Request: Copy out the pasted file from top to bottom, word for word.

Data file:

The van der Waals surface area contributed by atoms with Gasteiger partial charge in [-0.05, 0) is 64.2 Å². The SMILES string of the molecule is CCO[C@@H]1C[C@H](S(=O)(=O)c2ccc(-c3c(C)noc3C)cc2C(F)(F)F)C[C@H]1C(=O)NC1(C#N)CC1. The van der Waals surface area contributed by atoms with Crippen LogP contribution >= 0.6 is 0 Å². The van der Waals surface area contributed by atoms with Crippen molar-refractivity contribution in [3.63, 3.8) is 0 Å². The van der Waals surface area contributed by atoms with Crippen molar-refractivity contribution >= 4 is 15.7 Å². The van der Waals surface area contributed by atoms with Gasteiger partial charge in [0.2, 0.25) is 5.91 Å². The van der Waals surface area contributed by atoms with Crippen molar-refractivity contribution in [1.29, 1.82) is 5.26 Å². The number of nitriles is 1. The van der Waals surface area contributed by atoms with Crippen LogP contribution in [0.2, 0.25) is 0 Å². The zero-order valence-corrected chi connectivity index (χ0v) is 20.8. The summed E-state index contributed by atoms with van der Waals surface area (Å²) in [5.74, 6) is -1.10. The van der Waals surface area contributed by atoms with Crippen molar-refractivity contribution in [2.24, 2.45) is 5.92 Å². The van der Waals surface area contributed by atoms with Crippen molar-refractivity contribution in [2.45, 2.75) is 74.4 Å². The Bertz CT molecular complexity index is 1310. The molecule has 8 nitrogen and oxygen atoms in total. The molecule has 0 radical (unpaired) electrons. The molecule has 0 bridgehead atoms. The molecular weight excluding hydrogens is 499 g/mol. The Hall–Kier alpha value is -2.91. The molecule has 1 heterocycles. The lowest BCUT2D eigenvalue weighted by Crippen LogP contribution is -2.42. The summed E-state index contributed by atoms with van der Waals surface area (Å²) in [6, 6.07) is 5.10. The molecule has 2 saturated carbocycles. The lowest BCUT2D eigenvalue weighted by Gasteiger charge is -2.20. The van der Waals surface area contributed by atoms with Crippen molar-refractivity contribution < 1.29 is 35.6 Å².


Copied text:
The van der Waals surface area contributed by atoms with Gasteiger partial charge in [-0.05, 0) is 64.2 Å². The SMILES string of the molecule is CCO[C@@H]1C[C@H](S(=O)(=O)c2ccc(-c3c(C)noc3C)cc2C(F)(F)F)C[C@H]1C(=O)NC1(C#N)CC1. The van der Waals surface area contributed by atoms with Crippen LogP contribution >= 0.6 is 0 Å². The van der Waals surface area contributed by atoms with Crippen molar-refractivity contribution in [3.63, 3.8) is 0 Å². The van der Waals surface area contributed by atoms with Crippen molar-refractivity contribution >= 4 is 15.7 Å². The van der Waals surface area contributed by atoms with Gasteiger partial charge in [0.2, 0.25) is 5.91 Å². The van der Waals surface area contributed by atoms with Crippen molar-refractivity contribution in [1.29, 1.82) is 5.26 Å². The number of nitriles is 1. The van der Waals surface area contributed by atoms with Crippen LogP contribution in [0.2, 0.25) is 0 Å². The zero-order valence-corrected chi connectivity index (χ0v) is 20.8. The summed E-state index contributed by atoms with van der Waals surface area (Å²) in [5.74, 6) is -1.10. The van der Waals surface area contributed by atoms with Crippen molar-refractivity contribution in [2.24, 2.45) is 5.92 Å². The van der Waals surface area contributed by atoms with Crippen molar-refractivity contribution in [2.45, 2.75) is 74.4 Å². The Bertz CT molecular complexity index is 1310. The molecule has 8 nitrogen and oxygen atoms in total. The molecule has 0 radical (unpaired) electrons. The molecule has 0 bridgehead atoms. The molecular weight excluding hydrogens is 499 g/mol. The Hall–Kier alpha value is -2.91. The molecule has 1 heterocycles. The lowest BCUT2D eigenvalue weighted by Crippen LogP contribution is -2.42. The summed E-state index contributed by atoms with van der Waals surface area (Å²) in [6, 6.07) is 5.10. The molecule has 2 saturated carbocycles. The lowest BCUT2D eigenvalue weighted by Gasteiger charge is -2.20. The van der Waals surface area contributed by atoms with Crippen molar-refractivity contribution < 1.29 is 35.6 Å².